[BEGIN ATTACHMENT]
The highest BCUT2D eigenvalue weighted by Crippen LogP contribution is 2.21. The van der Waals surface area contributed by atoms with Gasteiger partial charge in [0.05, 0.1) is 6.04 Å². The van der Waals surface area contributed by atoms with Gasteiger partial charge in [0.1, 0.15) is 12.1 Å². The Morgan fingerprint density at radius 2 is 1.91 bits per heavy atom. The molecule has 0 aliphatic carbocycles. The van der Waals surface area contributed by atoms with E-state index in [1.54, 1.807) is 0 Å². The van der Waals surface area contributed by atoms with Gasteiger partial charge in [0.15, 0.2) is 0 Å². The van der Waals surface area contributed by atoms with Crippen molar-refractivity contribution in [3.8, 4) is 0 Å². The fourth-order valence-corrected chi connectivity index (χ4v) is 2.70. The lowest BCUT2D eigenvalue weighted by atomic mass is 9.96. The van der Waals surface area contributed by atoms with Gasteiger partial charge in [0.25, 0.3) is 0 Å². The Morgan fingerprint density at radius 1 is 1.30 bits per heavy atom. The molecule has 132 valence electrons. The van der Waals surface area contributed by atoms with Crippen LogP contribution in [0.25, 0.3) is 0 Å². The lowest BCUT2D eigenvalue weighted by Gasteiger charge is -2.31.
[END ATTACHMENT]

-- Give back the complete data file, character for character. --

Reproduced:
The highest BCUT2D eigenvalue weighted by Crippen LogP contribution is 2.21. The van der Waals surface area contributed by atoms with Gasteiger partial charge in [0.05, 0.1) is 6.04 Å². The van der Waals surface area contributed by atoms with Gasteiger partial charge in [0.1, 0.15) is 12.1 Å². The Morgan fingerprint density at radius 2 is 1.91 bits per heavy atom. The molecule has 0 aliphatic carbocycles. The van der Waals surface area contributed by atoms with E-state index in [1.54, 1.807) is 0 Å². The van der Waals surface area contributed by atoms with Gasteiger partial charge in [0.15, 0.2) is 0 Å². The van der Waals surface area contributed by atoms with Crippen molar-refractivity contribution in [3.8, 4) is 0 Å². The fourth-order valence-corrected chi connectivity index (χ4v) is 2.70. The lowest BCUT2D eigenvalue weighted by atomic mass is 9.96. The van der Waals surface area contributed by atoms with Gasteiger partial charge in [0.25, 0.3) is 0 Å². The Morgan fingerprint density at radius 1 is 1.30 bits per heavy atom. The molecule has 132 valence electrons. The van der Waals surface area contributed by atoms with Crippen LogP contribution in [0.25, 0.3) is 0 Å². The lowest BCUT2D eigenvalue weighted by Gasteiger charge is -2.31.